Sad movies abound in, in the words of Thomas Flight, "funerals in the rain...wakes with poignant moments between characters, the dramatic death bed scene." This essay argues that much of the strength of Manchester by the Sea—one of the most grief-stricken films in recent memory—is a result of director Kenneth Lonergan's subversion of these traditions. Here's how the film handles grief, and some techniques that might help you depict the rawest of human emotions without striking a false note. [Note: spoilers ahead.]
Lonergan practices the art of defamiliarization; in film, audiences are used to big emotional moments being signposted, with "dramatic music cues," but in real life, "grief doesn't end when the camera cuts away," and the "huge events in our lives that are supposed to be emotional and foundational can pass by in a blur, shrouded in dullness." Hence the film, more often that not, focuses on "mistakes, annoyances and funny moments [that] are a part of real life."
Many of the most emotionally fraught moments are played in wide-shot, slow-motion, or out-of-earshot, so that they are defamiliarized to the audience, much in the same way that grief can feel like an alien sensation. And from a filmmaking perspective, "when the movie doesn't focus on the grief and the big moments, it feels less like a movie and more like reality....when grief does hit, it hits when we least expect it." So much of success in filmmaking lies in establishing a successful tone, a mood to maintain and modulate, alternately keeping the audience at arm's length and then letting the drama or tension break through in moments of quiet, unexpected emotion—all the more affecting for being unexpected.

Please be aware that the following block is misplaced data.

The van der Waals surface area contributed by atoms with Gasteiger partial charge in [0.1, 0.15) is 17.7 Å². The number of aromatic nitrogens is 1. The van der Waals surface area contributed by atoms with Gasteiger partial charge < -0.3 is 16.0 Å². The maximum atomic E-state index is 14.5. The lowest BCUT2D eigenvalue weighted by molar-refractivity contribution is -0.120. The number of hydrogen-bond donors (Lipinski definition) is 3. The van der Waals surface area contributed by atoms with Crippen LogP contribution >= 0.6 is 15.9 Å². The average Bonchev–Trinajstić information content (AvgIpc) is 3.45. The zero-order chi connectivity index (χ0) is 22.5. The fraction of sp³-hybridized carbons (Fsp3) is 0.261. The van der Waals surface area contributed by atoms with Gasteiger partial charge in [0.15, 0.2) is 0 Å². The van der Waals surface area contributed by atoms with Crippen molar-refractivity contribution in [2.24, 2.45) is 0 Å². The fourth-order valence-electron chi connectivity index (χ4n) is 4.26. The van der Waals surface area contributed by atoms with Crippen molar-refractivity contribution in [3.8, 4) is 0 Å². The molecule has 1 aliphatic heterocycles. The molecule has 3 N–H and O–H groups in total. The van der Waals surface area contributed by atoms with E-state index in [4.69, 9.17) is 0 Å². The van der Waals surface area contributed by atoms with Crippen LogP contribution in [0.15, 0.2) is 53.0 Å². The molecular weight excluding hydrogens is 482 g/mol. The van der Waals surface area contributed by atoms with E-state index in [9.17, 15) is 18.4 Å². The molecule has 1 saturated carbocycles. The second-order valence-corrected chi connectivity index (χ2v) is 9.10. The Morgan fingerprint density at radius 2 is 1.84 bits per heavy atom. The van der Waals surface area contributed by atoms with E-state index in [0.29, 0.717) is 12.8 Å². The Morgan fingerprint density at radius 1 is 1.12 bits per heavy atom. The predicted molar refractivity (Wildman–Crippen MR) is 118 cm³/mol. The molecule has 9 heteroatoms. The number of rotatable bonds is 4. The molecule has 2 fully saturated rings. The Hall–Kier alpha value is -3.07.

In this story of male grieving, set in a culture where men don't express their emotions with ease, if at all, Lonergan uses the tone of the film to be a sort of objective correlative for the emotional content onscreen. His strategy of subversion works so that when things explode onscreen, they go quiet inside, just the like the grief-numbed heads of the characters do. Even this climactic sequence, which would conventionally play as one of the most dramatic and over-the-top, has a quiet, meditative quality that is elegiac and contemplative.
And that's what good films do. They find the ineffable, strange moments between people, those silences that resist definition, and somehow capture them, like fireflies in a jar. Manchester by the Sea is a masterful depiction of grief on film, and that's because it chooses its moments quietly. As a filmmaker, Lonergan does what all filmmakers would be wise to do: observe life, and all of its rich strangeness, and then work from that, rather than relying on the world that movies has created. Especially in films that aspire to emotional truth, the movies are there to depict life, and not the other way around.